Here is analysis from ISS’s Ted Allen:
During the 2011 U.S. proxy season, investors again will see a significant number of shareholder proposals that address corporate takeover defenses, such as supermajority voting requirements, classified boards, and limits on shareholder-called special meetings.
Once again, most of these resolutions have been submitted by California shareholder activist John Chevedden and other affiliated investors. So far, shareholders have filed 166 proposals that target takeover defenses, which account for 43 percent of the 386 governance proposals tracked by ISS this year. By contrast, investors have submitted 120 proposals on board issues (such as majority voting and independent chairs), and just 55 resolutions on compensation topics.
So far, investors have filed 48 proposals that urge companies to allow investors holding a certain minimum stake (such as 10 percent) to call a special meeting. However, 12 companies have obtained permission from the Securities and Exchange Commission under Rule 14a-8(i)(9) to omit these proposals by offering their own management proposals with higher ownership thresholds (such as 25 or 40 percent) and other limits on special meetings. Allstate, FirstEnergy, and YUM! Brands are among the issuers that have successfully argued that shareholder proposals would conflict with their management resolutions. In addition, Mattel and Waste Management have told the SEC that they plan to add one-year net-long position requirements to their management proposals.
These companies assert that a higher ownership hurdle is necessary given the expense and distraction of holding a special meeting. While activists would prefer lower thresholds, 53.8 percent of S&P 500 firms do not provide the right to call special meetings, according to ISS GRId data. Another 14.4 percent have ownership thresholds under 25 percent, 14.8 percent require between a 25 and 49 percent stake, and 17 percent have a 50 percent or greater standard.
So far, special meeting proposals have survived no-action challenges on eligibility or other grounds at Honeywell, General Dynamics, AT&T, American Express, and Verizon Communications. As of March 9, 31 proposals on this topic were still pending. It remains to be seen whether these proposals will fare better than last year, when the average support fell to 43 percent, down from 50.1 percent in 2009.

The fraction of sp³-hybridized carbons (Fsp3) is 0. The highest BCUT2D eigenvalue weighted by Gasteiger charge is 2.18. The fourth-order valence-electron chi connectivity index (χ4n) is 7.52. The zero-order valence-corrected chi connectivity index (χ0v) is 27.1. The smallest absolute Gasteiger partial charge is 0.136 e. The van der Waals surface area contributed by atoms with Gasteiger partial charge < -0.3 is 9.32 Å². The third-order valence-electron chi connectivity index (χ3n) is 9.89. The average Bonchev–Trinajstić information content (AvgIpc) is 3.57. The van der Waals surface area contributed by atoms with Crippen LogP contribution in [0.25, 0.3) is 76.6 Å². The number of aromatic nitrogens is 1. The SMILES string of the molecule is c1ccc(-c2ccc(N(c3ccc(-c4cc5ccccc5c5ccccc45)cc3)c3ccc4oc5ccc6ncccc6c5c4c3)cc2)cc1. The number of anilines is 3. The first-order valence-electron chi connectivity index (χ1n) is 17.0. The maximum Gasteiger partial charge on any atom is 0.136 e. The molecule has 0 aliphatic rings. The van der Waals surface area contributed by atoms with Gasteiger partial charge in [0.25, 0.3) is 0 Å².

Meanwhile, Chevedden and other retail investors again are filing a greater number of resolutions that urge companies to allow a majority of investors to act by written consent. ISS is tracking 40 proposals this year, up from 29 in 2010. So far this season, 16 companies have asked the SEC for permission to exclude these proposals, but just one request (from Bank of America) has been granted.
Last year, written consent proposals, which appeared on 2010 proxy statements after more than a decade absence, averaged a surprising 54 percent support, but these resolutions may not fare as well this season as some institutional investors have revised their voting guidelines to consider other governance factors, such as a company’s threshold for calling special meetings. About 30 percent of S&P 500 firms now allow investors to act by written consent, ISS data shows.
Supermajority Voting Rules
Investors also will see a significant number of proposals from retail activists that seek to repeal the supermajority (such as 80 or 66 percent) voting rules that some companies have for bylaws or other agenda items. ISS is tracking 35 of these proposals this year; but 20 face no-action challenges. This topic averaged more than 73 percent support, the highest support level for a shareholder measure in 2010, and had 70.5 percent approval in 2009. Notwithstanding these votes, supermajority rules remain common; 55 percent of S&P 500 companies have such rules, according to ISS GRId data.